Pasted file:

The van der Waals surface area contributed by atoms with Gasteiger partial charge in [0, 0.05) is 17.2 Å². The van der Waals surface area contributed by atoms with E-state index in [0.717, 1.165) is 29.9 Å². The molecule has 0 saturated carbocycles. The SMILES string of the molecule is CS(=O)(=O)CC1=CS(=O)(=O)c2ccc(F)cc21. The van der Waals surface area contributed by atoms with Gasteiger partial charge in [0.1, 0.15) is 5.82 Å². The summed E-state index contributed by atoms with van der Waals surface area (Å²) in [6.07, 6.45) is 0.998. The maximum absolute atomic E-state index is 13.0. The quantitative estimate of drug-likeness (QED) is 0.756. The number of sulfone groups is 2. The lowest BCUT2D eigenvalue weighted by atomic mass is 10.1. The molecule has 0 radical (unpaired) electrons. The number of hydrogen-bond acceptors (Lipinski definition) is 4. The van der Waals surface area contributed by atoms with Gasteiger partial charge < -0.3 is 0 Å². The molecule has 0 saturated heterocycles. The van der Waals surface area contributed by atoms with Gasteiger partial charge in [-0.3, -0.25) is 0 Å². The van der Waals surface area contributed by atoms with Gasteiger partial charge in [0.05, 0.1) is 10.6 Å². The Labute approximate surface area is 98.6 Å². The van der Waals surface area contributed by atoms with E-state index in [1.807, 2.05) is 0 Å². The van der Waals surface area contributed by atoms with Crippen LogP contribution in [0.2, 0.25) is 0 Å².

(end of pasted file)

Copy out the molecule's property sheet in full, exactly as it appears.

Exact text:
The van der Waals surface area contributed by atoms with Gasteiger partial charge in [0, 0.05) is 17.2 Å². The van der Waals surface area contributed by atoms with E-state index in [0.717, 1.165) is 29.9 Å². The molecule has 0 saturated carbocycles. The SMILES string of the molecule is CS(=O)(=O)CC1=CS(=O)(=O)c2ccc(F)cc21. The van der Waals surface area contributed by atoms with Gasteiger partial charge in [0.1, 0.15) is 5.82 Å². The summed E-state index contributed by atoms with van der Waals surface area (Å²) in [6.07, 6.45) is 0.998. The maximum absolute atomic E-state index is 13.0. The quantitative estimate of drug-likeness (QED) is 0.756. The number of sulfone groups is 2. The lowest BCUT2D eigenvalue weighted by atomic mass is 10.1. The molecule has 0 radical (unpaired) electrons. The number of hydrogen-bond acceptors (Lipinski definition) is 4. The van der Waals surface area contributed by atoms with Gasteiger partial charge < -0.3 is 0 Å². The molecule has 0 saturated heterocycles. The van der Waals surface area contributed by atoms with Gasteiger partial charge in [-0.3, -0.25) is 0 Å². The van der Waals surface area contributed by atoms with Gasteiger partial charge in [0.05, 0.1) is 10.6 Å². The Labute approximate surface area is 98.6 Å². The van der Waals surface area contributed by atoms with E-state index in [1.807, 2.05) is 0 Å². The van der Waals surface area contributed by atoms with Crippen LogP contribution in [0.2, 0.25) is 0 Å².